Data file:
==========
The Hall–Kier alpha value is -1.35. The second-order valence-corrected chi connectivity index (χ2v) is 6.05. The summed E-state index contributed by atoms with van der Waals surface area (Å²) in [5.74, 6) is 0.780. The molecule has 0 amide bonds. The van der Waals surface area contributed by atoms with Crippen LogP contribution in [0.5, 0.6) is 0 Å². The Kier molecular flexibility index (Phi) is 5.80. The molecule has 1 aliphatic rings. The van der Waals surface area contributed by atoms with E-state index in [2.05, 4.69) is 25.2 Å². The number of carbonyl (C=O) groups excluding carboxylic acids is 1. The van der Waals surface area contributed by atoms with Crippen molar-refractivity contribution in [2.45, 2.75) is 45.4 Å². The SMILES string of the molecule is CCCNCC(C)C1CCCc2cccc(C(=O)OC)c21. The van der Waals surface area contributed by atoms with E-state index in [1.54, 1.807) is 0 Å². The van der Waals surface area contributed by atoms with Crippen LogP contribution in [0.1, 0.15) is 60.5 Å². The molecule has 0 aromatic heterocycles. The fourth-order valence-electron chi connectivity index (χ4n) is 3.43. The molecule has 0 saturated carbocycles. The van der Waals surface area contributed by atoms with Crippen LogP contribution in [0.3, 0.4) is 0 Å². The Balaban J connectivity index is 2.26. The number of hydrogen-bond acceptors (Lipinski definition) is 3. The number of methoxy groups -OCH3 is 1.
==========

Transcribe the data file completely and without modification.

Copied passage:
The Hall–Kier alpha value is -1.35. The second-order valence-corrected chi connectivity index (χ2v) is 6.05. The summed E-state index contributed by atoms with van der Waals surface area (Å²) in [5.74, 6) is 0.780. The molecule has 0 amide bonds. The van der Waals surface area contributed by atoms with Crippen LogP contribution in [0.5, 0.6) is 0 Å². The Kier molecular flexibility index (Phi) is 5.80. The molecule has 1 aliphatic rings. The van der Waals surface area contributed by atoms with E-state index in [2.05, 4.69) is 25.2 Å². The number of carbonyl (C=O) groups excluding carboxylic acids is 1. The van der Waals surface area contributed by atoms with Crippen molar-refractivity contribution in [2.45, 2.75) is 45.4 Å². The SMILES string of the molecule is CCCNCC(C)C1CCCc2cccc(C(=O)OC)c21. The van der Waals surface area contributed by atoms with E-state index in [1.54, 1.807) is 0 Å². The van der Waals surface area contributed by atoms with Crippen LogP contribution in [0.1, 0.15) is 60.5 Å². The molecule has 0 aromatic heterocycles. The fourth-order valence-electron chi connectivity index (χ4n) is 3.43. The molecule has 0 saturated carbocycles. The van der Waals surface area contributed by atoms with Crippen LogP contribution in [0.3, 0.4) is 0 Å². The Balaban J connectivity index is 2.26. The number of hydrogen-bond acceptors (Lipinski definition) is 3. The number of methoxy groups -OCH3 is 1.